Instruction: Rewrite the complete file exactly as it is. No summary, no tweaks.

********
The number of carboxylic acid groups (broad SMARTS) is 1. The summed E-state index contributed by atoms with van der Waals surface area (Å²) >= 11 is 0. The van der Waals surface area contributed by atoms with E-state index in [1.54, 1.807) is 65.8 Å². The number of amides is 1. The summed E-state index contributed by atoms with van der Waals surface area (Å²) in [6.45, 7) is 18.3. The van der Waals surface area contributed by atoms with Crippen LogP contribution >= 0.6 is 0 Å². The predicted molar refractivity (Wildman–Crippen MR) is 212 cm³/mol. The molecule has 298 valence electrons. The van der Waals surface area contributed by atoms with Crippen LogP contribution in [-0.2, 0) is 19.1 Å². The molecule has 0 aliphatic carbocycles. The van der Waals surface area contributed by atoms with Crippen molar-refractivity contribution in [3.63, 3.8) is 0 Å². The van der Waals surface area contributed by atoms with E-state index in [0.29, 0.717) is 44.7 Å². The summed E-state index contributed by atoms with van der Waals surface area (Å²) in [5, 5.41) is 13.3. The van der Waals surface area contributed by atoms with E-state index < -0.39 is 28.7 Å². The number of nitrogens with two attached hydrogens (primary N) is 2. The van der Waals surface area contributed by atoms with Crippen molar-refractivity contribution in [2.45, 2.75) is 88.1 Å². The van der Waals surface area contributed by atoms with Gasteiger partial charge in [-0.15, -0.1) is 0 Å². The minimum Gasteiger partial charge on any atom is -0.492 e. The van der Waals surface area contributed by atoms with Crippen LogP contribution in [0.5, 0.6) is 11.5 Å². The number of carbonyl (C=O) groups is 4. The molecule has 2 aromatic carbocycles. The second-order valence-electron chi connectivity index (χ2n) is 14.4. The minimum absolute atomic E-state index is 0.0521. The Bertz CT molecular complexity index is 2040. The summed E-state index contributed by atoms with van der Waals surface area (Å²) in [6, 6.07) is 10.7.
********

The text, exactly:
The number of carboxylic acid groups (broad SMARTS) is 1. The summed E-state index contributed by atoms with van der Waals surface area (Å²) >= 11 is 0. The van der Waals surface area contributed by atoms with E-state index in [1.54, 1.807) is 65.8 Å². The number of amides is 1. The summed E-state index contributed by atoms with van der Waals surface area (Å²) in [6.45, 7) is 18.3. The van der Waals surface area contributed by atoms with Crippen LogP contribution >= 0.6 is 0 Å². The predicted molar refractivity (Wildman–Crippen MR) is 212 cm³/mol. The molecule has 298 valence electrons. The van der Waals surface area contributed by atoms with Crippen LogP contribution in [-0.2, 0) is 19.1 Å². The molecule has 0 aliphatic carbocycles. The van der Waals surface area contributed by atoms with Crippen molar-refractivity contribution in [3.63, 3.8) is 0 Å². The van der Waals surface area contributed by atoms with E-state index in [0.29, 0.717) is 44.7 Å². The summed E-state index contributed by atoms with van der Waals surface area (Å²) in [5, 5.41) is 13.3. The van der Waals surface area contributed by atoms with E-state index < -0.39 is 28.7 Å². The number of nitrogens with two attached hydrogens (primary N) is 2. The van der Waals surface area contributed by atoms with Crippen molar-refractivity contribution in [2.45, 2.75) is 88.1 Å². The van der Waals surface area contributed by atoms with Gasteiger partial charge in [-0.15, -0.1) is 0 Å². The minimum Gasteiger partial charge on any atom is -0.492 e. The van der Waals surface area contributed by atoms with Crippen LogP contribution in [0.5, 0.6) is 11.5 Å². The number of carbonyl (C=O) groups is 4. The molecule has 2 aromatic carbocycles. The second-order valence-electron chi connectivity index (χ2n) is 14.4. The minimum absolute atomic E-state index is 0.0521. The Bertz CT molecular complexity index is 2040. The summed E-state index contributed by atoms with van der Waals surface area (Å²) in [6, 6.07) is 10.7.